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 DISARMAMENT AND INTERNATIONAL SECURITY COMMITTEE


The Disarmament and International Security Committee (DISEC) is the First Committe of the United Nations General Assembly. The committee deals with disarmament, and threats to peace and security. Most of the topics that are discussed in the DISEC are connected to national, regional or global security, biological, chemical, nuclear and technological weapons or arms trade. In this committee topics such as the issue of global small arms trade, drug trafficking or the question of Iran’s right to nuclear power can be discussed. In 1945 the DISEC was created as one of the six main committees of the UN General Assembly after the events in Hiroshima and Nagasaki thus the first topic to be discussed was the establishment of a commission to deal with the problems raised by the discovery of atomic energy. There are currently 193 member states in the Disarmament and International Security Committee, of which approximately two-thirds are developing countries. In conclusion, the committee's main purpose is to maintain international peace and to seek out solutions to the challanges in any security regime. This committee is suggested for anyone who finds these topics intriguing, is concerned about the issue of different ongoing armed conflicts or would be interested in learning more about the promotion, establishment, and subsequent maintenance of global peace.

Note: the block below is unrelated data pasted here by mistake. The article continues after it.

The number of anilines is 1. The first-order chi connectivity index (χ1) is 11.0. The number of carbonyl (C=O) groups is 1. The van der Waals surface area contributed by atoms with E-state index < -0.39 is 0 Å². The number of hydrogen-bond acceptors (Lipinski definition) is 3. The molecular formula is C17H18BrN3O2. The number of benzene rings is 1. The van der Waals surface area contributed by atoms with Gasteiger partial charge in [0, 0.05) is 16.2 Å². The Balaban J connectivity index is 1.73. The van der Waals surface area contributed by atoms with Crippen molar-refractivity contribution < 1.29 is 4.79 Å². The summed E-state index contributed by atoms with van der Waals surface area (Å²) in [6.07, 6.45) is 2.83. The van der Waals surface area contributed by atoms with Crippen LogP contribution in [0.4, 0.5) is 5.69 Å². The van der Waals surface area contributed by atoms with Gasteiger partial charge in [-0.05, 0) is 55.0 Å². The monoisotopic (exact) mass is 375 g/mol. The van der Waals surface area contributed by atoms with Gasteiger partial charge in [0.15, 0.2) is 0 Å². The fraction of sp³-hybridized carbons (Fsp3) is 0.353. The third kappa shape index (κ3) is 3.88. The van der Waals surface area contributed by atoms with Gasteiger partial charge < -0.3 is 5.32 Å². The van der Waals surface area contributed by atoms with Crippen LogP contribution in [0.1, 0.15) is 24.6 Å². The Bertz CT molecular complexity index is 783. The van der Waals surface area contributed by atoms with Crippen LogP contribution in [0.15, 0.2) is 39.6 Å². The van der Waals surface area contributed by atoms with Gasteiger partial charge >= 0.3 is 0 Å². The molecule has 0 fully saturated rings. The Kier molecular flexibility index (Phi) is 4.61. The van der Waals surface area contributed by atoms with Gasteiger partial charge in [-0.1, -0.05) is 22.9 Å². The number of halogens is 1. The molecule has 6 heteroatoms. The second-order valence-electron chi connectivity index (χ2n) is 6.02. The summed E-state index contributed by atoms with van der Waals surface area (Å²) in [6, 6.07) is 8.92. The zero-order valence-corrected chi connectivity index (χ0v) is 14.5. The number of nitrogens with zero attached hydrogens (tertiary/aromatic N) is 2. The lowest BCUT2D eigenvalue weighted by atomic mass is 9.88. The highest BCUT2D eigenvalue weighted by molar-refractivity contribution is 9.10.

ISSUES


 

In the last two decades, the world’s infrastructure has undergone a fundamental set of changes, relying increasingly on computers, electronic data storage and transfers, and highly integrated information and communications networks. This rapidly developing new form of critical infrastructure is exceedingly vulnerable to the emerging threat of terrorism. If powerful and advanced information and communications technologies fall in the wrong hands, terrorists may be armed with digital weapons capable of crippling entire infrastructures and rendering nation’s impotent. Ensuring strong rules of engagement and effective action in the near future regarding the exploitation of information and communications technologies (ICT) for terrorist purposes will be critical for maintaining security and global stability.


 

The illegal trafficking in small arms and light weapons in Africa and elsewhere is invisible, amorphous and complex. It is also a multinational industry with illegal arms coming from almost every major arms manufacturing country in the world. Small Arms Survey places the dollar value of illegally selling small arms at US$ 1 billion, or 10-20 percent of global trade. The illegal nature of this activity makes it impossible to confirm such figures, but what is clear is that there are many levels of counter-developmental illicit trade in small arms in Africa. The latest report on the illicit trade of small arms across the continent highlights the scale of the issue. Illegal weapons continue to fuel various disputes, as the AU is pushing for a truce by 2020. There has been encouraging progress but still far from enough.


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